The Envínate team met at wine school. Now, they are united in their mission of creating soulful low-sulphur natural wines from Tenerife, Ribeira Sacra and Castilla-La Mancha, from rare and indigenous varieties such as Listán Prieto (País) and Listán Blanco (Palomino).
LITTLEWINE spoke with Roberto over the phone
All photographs by Estanis Nuñez
"We believe that wines get their personality from the soil, their character from the vintage, and their soul from the people working in the vineyard."
People: Laura Ramos, Jose Martínez, Roberto Santana and Alfonso Torrente
Place: Tenerife (the Canary Islands), Ribeira Sacra and Castilla-La Mancha (Spain)
Varieties: Listán Blanco, Listán Prieto, Listán Negro, Gual, Malvasia, Verdejo, Negramoll, Mencía, Listán Gacho/Listán Rosada, Moravia Agria
Wines: Click here
Did You Know? In Castilla la Mancha, where the Albahra cuvée was born, they also discovered the Moravia Agria grape, of which only 40 hectares remain. It produces wines with lower alcohol and high acidity, with a pale colour. Historically this was useful as a blending variety, but once people began to sell their grapes in the 70s and 80s, higher prices were given for fruit that could create higher alcohol and darker wines. This was bad business for poor Moravia Agria, so most of it was ripped out to be planted to other varieties. Envínate is working to revive it.
“We try to recover vineyards to prevent them from becoming abandoned.”
Tenerife was the last of the Canary Islands to fall to the Spanish, after which many of the native Guanche people died from new infectious diseases, were enslaved or intermarried with the colonists. Sadly, today they are considered a lost culture.
There is also strong Portuguese influence on the island, and both Portuguese and Spanish influence can be seen in the wines and vineyards. In the south, there are more examples of Listán Blanco (Palomino) and Listán Prieto.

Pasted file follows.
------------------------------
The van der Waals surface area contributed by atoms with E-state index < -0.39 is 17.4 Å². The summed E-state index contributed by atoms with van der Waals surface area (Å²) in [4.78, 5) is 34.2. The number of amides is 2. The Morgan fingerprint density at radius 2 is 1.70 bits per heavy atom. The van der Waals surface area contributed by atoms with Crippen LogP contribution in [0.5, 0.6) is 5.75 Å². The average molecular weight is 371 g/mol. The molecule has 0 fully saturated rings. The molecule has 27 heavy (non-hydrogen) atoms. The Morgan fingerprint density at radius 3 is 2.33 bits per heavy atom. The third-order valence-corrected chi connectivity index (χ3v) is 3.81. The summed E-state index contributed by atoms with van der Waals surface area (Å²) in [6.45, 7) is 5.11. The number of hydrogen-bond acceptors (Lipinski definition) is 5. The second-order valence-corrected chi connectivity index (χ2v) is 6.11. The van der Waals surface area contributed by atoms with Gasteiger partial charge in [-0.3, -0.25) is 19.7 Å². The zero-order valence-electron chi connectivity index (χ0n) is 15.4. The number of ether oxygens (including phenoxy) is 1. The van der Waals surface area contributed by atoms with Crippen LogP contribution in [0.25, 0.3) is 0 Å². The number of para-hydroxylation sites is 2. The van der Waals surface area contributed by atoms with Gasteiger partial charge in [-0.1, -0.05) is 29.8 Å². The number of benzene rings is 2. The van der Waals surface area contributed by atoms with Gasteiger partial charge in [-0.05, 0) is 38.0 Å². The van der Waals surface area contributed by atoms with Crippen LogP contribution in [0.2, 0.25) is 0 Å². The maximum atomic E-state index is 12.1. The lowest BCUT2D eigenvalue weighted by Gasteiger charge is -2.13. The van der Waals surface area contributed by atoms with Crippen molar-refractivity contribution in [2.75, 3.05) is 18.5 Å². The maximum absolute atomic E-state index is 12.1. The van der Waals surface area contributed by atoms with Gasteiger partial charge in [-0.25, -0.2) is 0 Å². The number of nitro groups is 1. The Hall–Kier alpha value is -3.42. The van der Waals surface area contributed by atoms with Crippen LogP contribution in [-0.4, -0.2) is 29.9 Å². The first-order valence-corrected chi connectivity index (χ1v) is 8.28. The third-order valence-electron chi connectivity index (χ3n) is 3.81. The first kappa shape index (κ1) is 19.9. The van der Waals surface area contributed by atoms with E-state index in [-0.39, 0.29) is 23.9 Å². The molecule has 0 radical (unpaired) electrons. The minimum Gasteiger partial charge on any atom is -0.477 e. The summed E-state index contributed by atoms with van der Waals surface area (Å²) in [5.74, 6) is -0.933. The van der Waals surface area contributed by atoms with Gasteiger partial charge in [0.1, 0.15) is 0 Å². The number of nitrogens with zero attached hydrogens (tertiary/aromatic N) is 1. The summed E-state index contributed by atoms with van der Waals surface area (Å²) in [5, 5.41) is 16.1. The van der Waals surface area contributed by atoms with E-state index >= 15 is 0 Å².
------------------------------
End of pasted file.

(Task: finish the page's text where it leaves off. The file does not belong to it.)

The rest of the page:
Listán Prieto holds a particularly fascinating history; it was almost wiped out in Spain post-phylloxera (the root-eating killer louse that almost wiped out Europe’s vineyards in the 19th century), but several centuries earlier it had been brought to the Americas on ships from Spain and Tenerife, together with the horrific element of this part of history: the slaves from Africa (Tenerife lies not far from Morocco). This means that while it was almost lost in Spain, it survived in the “New World” – in Chile and Argentina where it is known as País, and in North America, where it is often known as Mission, as it was predominantly introduced by the Spanish missionaries. The vines here are planted as bush vines; the historical way of planting vines in Spain.
Meanwhile, in the north of the island where there is more Portuguese influence, you also find more Portuguese varieties, such as Gual, Malvasia, Verdejo and Negramoll. Initially, many of these varieties had been introduced to boost the alcohol levels of Listán Blanco for exporting the wines on boat to the UK. However, when harvested earlier, they can produce fresh and very exciting wines with lower alcohol levels.